Squiggly

Life sometimes feels very squiggly when you are in a period of remission.  You’re busy trying to rebuild life and pick up old threads but there is messiness in trying to find your equilibrium.

Recovery_reality

I used to feel quite scared of the scribble, the days when out of nowhere I don’t feel like getting up again or I find myself mind-busy and frazzled.  But as you look at the featured image for this blog don’t you think that in some ways that the messy line is actually quite beautiful?

Quite a few things have been squiggling me lately (but I’m learning to accept them as part of the beautiful tangle of life and recovery).  I was offered an ongoing role facilitating mums’ mental health courses from September this year.  In many ways it’s the role I have been dreaming of – but I knew I had to turn it down at this point in my own life journey.  I felt torn between guilt and relief as I sent off the email to say no.  No is a hard thing, but a precious thing too.

Little One has been providing us with some very tangly challenges.  The shift from winter to spring has really unsettled bedtimes and we have had more than a few nights of really screaming at the top of her voice “It’s day not night! I don’t go to bed in the day!” There have been moments of parenting genius like digging out the ‘Sunshine at Bedtime’ poem from Shirley Hughes Out and About collection. There have been many more moments of wondering what on earth to do and the pain of listening to an angry, crying child behind the bedroom door who is so very, very tired but doesn’t understand.

Eldest is going through her own messy time at the moment too and I’m there helping her to untangle some of it. There have been many cups of tea and slices of cheese on toast at the end of another upsetting day at school.  Friendships for pre-teen girls have always been challenging and fraught, but it doesn’t make it any easier knowing this when your precious girl is in tears as she tries to be her authentic self and gets knocked back.

I had something of an epiphany in the midst of the tangles.  I’ve been searching so long for that time I go “back to work” and I’m healed, whole, a functioning member of society again.  That time when I’ll have the career success I imagined when I headed off to University back in 1994.  But the thing is I already have a career.  The most important, draining, fabulous, meaningful work I could have imagined.  I’m a mother to Little One and Eldest.  The paid work is going to have to continue to take a back seat, as much for my wholeness and well-being as theirs.

Glorious mess

An after-school mini adventure

Eldest is hanging upside down by her knees with a tumble of golden hair touching the ground.  Little One is throwing leaves, wood chippings and beech nut cases into the air with glee.  It’s the start of the Easter break and I’m determined that, though there may be fog following me around, we are going to have a little adventure anyway.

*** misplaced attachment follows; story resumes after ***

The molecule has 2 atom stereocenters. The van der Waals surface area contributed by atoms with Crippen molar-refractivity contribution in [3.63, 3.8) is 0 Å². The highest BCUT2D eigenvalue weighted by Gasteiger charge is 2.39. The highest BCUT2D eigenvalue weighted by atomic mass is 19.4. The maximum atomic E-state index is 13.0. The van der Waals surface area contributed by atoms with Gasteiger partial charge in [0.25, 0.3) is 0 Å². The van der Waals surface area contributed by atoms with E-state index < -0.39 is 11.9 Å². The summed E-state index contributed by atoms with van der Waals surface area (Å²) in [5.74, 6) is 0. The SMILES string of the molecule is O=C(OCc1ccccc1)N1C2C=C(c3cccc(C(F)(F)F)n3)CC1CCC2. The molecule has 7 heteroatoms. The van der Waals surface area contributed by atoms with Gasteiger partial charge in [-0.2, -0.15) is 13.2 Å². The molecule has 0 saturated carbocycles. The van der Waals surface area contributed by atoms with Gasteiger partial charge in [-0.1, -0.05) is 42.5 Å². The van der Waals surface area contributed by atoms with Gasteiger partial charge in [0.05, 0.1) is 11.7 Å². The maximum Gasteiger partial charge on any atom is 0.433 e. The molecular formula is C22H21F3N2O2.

Like all good adventures should, we start with sustenance.  Plate-sized pancakes with cherries for me and an assortment of gooey sauces and tiny sweets for the girls.  Then off to a village play park with the best swings in the world.  Huge long chains just made for stomach-twirling heights and hanging backwards to look at the trees upside down.  A wooden fort with ropes, ladders and bars for acrobatics if you happen to be that way inclined (and Eldest certainly is).  We have the whole field to ourselves and though there’s thick grey cloud above, seeing the girls get into the spirit of mini-adventure lifts the clouds within.

On the way home Little One chirps ‘lovely day’ and I have to agree.

Rockpooling

I love the hope and longing encapsulated in Noah and The Whale’s First Days of Spring.  With my own story in mind I love the song’s answer to the feeling that we all have one chance to f*** up our lives; Like a cut down tree, I will rise again
I’ll be bigger, and stronger than ever before.

The first day of Spring.  Someone’s turned up the brightness on the colours today.  Acid yellow daffodils, a slick of cobalt across the turquoise of the sea.  Burnt sienna and bright orange on the back of the tiny crab we find in the rockpools.  On days like this all feels right with the world, and the colour is turned up in my heart.

Eldest wrote this poem which sums up our day beautifully:

To feel the sand between my toes, and see the sea as it goes

Barnacles, anemones and sea snails plenty

A couple of ice cream cones empty

Little sisters having fun, playing in the golden sun

Driving home to see a fox, hiding in amongst the rocks

How I love going rockpooling

Reality bites (and we bite back)

Monday, heavy lids and limbs start the day

Screams and thrashing as I change your clothes

The windscreen is dotted with teardrops

The sky is cloaked in grey

You spill your milk, I rush my coffee

I’m not giving up on today

Mahler on the radio, I catch sight of you making ballerinas with your hands in the air

We venture to your dance class

Your joyfulness lifts me like the chiffon scarves twirling around your arms

We bite into gyoza

You shout “YO!” at the top of your voice, and everyone breaks into a smile

We’re not giving up on today